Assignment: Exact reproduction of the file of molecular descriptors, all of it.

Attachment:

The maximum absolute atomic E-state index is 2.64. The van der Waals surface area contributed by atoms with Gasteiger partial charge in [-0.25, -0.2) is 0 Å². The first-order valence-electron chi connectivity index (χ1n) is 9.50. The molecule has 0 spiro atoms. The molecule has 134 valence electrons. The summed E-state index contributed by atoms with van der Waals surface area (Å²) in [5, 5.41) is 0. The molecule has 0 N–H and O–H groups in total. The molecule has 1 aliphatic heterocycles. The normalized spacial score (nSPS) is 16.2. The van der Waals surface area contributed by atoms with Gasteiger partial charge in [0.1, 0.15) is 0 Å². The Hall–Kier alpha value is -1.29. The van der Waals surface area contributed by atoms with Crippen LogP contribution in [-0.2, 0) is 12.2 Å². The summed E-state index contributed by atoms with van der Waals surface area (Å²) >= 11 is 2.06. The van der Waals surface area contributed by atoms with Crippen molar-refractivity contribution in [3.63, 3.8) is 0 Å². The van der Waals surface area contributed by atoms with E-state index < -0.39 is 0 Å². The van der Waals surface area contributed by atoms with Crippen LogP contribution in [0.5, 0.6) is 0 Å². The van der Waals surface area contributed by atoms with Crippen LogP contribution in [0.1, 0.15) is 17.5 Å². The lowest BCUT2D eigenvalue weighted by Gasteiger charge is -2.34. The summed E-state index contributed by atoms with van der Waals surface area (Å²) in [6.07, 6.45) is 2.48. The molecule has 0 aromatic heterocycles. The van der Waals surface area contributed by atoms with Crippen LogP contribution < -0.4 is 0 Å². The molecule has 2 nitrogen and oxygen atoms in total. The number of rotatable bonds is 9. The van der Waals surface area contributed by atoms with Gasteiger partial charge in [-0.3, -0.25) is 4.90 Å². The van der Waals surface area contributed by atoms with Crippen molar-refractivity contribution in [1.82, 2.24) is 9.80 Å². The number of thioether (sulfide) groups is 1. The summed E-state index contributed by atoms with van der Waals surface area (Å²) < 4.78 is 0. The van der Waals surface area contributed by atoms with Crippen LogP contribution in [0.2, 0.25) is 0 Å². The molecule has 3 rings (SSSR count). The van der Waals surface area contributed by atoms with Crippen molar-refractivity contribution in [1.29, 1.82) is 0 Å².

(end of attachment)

The maximum absolute atomic E-state index is 2.64. The van der Waals surface area contributed by atoms with Gasteiger partial charge in [-0.25, -0.2) is 0 Å². The first-order valence-electron chi connectivity index (χ1n) is 9.50. The molecule has 0 spiro atoms. The molecule has 134 valence electrons. The summed E-state index contributed by atoms with van der Waals surface area (Å²) in [5, 5.41) is 0. The molecule has 0 N–H and O–H groups in total. The molecule has 1 aliphatic heterocycles. The normalized spacial score (nSPS) is 16.2. The van der Waals surface area contributed by atoms with Gasteiger partial charge in [0.1, 0.15) is 0 Å². The Hall–Kier alpha value is -1.29. The van der Waals surface area contributed by atoms with Crippen LogP contribution in [-0.2, 0) is 12.2 Å². The summed E-state index contributed by atoms with van der Waals surface area (Å²) >= 11 is 2.06. The van der Waals surface area contributed by atoms with Crippen molar-refractivity contribution in [3.63, 3.8) is 0 Å². The van der Waals surface area contributed by atoms with E-state index < -0.39 is 0 Å². The van der Waals surface area contributed by atoms with Crippen LogP contribution in [0.5, 0.6) is 0 Å². The van der Waals surface area contributed by atoms with Crippen LogP contribution in [0.1, 0.15) is 17.5 Å². The lowest BCUT2D eigenvalue weighted by Gasteiger charge is -2.34. The summed E-state index contributed by atoms with van der Waals surface area (Å²) in [6.07, 6.45) is 2.48. The molecule has 0 aromatic heterocycles. The van der Waals surface area contributed by atoms with Crippen LogP contribution < -0.4 is 0 Å². The molecule has 2 nitrogen and oxygen atoms in total. The number of rotatable bonds is 9. The van der Waals surface area contributed by atoms with Gasteiger partial charge in [-0.3, -0.25) is 4.90 Å². The van der Waals surface area contributed by atoms with Crippen molar-refractivity contribution in [1.82, 2.24) is 9.80 Å². The number of thioether (sulfide) groups is 1. The summed E-state index contributed by atoms with van der Waals surface area (Å²) < 4.78 is 0. The van der Waals surface area contributed by atoms with Crippen LogP contribution in [0.2, 0.25) is 0 Å². The molecule has 3 rings (SSSR count). The van der Waals surface area contributed by atoms with Crippen molar-refractivity contribution in [1.29, 1.82) is 0 Å².